Quito, Ecuador

As I’m sitting in the Quito airport looking back at the past three days of adventure, I can say that Quito is a truly colorful and vibrant city with tons of people who had the patience to listen to my rusty Spanish skills! It’s really been an adventure in this city even if I haven’t been able to experience what a weekend would look like for people here. Before I head to Guayaquil on the second leg of my journey through Ecuador, I’d like to share a few details and stories.

First, they drink instant coffee here! I’m personally not into instant coffee much (and admittedly I didn’t know that Ecuador doesn’t produce nearly as much coffee as its neighbors to the north and south) but I enjoyed the act of stirring the powder into a steaming cup of milk. Actually, I was looking it up and this cafe posted a little about why instant coffee is so popular in Ecuador. Pretty cool!

Next, one of my best friends told me that Cotopaxi was his favorite part of Quito, so I was really excited to see it. However, I wanted to use the buses to get there because adventure. After a while I was afraid we were getting too close to Latacunga on the bus and I might have passed the national park entrance. Luckily there was an Instituto Cotopaxi that a few people were stopping at. I figured it’s probably a museum and entrance. After walking around for a while, I realized it was in fact a high school. Whoops! Embarrassed, I took the next bus into Latacunga (only 18 kilometers away, definitely passed the national park…), got some ceviche and a walk in, and got back on the exact same bus that took me south. Altogether, I’m pretty impressed with the buses of the Quito city and metropolitan areas— I never waited more than five minutes between getting to a bus station and being on the road (maybe a coincidence but after five or six buses I’m convinced).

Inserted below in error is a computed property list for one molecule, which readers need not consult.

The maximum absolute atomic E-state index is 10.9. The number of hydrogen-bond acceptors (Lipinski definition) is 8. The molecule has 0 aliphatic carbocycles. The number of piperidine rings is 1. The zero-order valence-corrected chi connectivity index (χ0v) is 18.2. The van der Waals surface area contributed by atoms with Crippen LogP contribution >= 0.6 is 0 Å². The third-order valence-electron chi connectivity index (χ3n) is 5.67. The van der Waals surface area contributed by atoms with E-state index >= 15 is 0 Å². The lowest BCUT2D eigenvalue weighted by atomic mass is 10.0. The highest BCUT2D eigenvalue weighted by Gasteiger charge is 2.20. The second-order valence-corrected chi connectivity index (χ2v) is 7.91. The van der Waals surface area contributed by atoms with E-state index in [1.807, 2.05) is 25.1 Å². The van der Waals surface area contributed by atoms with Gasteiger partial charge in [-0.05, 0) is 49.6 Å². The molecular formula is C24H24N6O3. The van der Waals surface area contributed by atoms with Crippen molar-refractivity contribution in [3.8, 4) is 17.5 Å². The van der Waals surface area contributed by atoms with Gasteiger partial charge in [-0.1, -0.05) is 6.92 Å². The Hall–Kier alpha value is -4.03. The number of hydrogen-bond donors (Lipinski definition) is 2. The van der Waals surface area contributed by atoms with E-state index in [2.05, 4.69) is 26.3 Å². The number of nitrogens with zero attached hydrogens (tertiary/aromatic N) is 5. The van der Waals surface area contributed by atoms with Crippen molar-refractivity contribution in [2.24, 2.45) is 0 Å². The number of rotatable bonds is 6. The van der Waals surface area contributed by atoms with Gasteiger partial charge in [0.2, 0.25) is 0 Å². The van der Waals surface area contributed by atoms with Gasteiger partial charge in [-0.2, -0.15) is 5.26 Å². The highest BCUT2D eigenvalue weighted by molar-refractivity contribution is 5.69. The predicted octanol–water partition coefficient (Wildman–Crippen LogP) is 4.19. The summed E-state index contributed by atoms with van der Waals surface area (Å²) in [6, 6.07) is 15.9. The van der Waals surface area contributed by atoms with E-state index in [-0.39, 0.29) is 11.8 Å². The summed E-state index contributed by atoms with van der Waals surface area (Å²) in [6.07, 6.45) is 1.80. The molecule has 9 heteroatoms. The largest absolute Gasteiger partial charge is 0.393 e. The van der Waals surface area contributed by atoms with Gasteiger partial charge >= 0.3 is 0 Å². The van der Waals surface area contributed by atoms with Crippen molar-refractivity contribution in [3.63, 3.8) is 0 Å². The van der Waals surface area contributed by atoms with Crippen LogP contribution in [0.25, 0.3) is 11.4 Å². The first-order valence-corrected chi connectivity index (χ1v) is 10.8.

Lastly, I stayed in a hostel in the historical center of the city, only three blocks away from the presidential palace, Carondelet. I’m not sure where I would have read about this, but I’m putting it out there: every Tuesday at noon there’s a ceremonial changing of the guards at the palace, where the grand plaza is filled with police and military of what felt like ten different uniforms. During the ceremony, the vice president came out with a top general (an officer told me that he thinks that the president was in Ecuador that day) so I got to see all of that! Also there was a national police mass around the corner where two police officers carried puppets. You can see what I mean in the picture in this post, but when I looked up what it could be about, all I saw was this true tale of when Ecuadorian police used puppets to calm down a crowd ahead of a World Cup qualifier. If it works, it works!

Now I’m heading south to the main port of the country, Guayaquil. I look forward to telling you more about that!

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